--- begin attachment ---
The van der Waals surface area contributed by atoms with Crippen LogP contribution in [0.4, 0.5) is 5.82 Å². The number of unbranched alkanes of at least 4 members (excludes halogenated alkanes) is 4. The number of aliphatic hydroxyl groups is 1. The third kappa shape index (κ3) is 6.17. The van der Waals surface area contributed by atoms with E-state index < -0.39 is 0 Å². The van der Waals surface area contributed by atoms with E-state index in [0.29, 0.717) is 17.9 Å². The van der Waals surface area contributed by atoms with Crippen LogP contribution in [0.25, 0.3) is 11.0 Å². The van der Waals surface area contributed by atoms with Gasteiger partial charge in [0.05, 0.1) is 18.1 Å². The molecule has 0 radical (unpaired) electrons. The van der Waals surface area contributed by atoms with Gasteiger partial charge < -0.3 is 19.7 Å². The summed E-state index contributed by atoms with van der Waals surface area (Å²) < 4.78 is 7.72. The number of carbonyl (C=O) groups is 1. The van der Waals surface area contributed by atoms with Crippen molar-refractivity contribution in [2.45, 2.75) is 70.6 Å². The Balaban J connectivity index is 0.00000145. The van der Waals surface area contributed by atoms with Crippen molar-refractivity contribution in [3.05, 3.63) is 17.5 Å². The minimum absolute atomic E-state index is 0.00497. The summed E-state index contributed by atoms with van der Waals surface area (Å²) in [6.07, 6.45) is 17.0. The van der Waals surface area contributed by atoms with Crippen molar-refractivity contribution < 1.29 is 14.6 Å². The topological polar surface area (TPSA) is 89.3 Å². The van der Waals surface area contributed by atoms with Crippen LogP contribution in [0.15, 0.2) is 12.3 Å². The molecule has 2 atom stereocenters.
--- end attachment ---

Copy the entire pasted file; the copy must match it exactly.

The van der Waals surface area contributed by atoms with Crippen LogP contribution in [0.4, 0.5) is 5.82 Å². The number of unbranched alkanes of at least 4 members (excludes halogenated alkanes) is 4. The number of aliphatic hydroxyl groups is 1. The third kappa shape index (κ3) is 6.17. The van der Waals surface area contributed by atoms with E-state index < -0.39 is 0 Å². The van der Waals surface area contributed by atoms with E-state index in [0.29, 0.717) is 17.9 Å². The van der Waals surface area contributed by atoms with Crippen LogP contribution in [0.25, 0.3) is 11.0 Å². The van der Waals surface area contributed by atoms with Gasteiger partial charge in [0.05, 0.1) is 18.1 Å². The molecule has 0 radical (unpaired) electrons. The van der Waals surface area contributed by atoms with Gasteiger partial charge < -0.3 is 19.7 Å². The summed E-state index contributed by atoms with van der Waals surface area (Å²) < 4.78 is 7.72. The number of carbonyl (C=O) groups is 1. The van der Waals surface area contributed by atoms with Crippen molar-refractivity contribution in [2.45, 2.75) is 70.6 Å². The Balaban J connectivity index is 0.00000145. The van der Waals surface area contributed by atoms with Crippen molar-refractivity contribution in [3.05, 3.63) is 17.5 Å². The minimum absolute atomic E-state index is 0.00497. The summed E-state index contributed by atoms with van der Waals surface area (Å²) in [6.07, 6.45) is 17.0. The van der Waals surface area contributed by atoms with Crippen molar-refractivity contribution < 1.29 is 14.6 Å². The topological polar surface area (TPSA) is 89.3 Å². The van der Waals surface area contributed by atoms with Crippen LogP contribution in [0.15, 0.2) is 12.3 Å². The molecule has 2 atom stereocenters.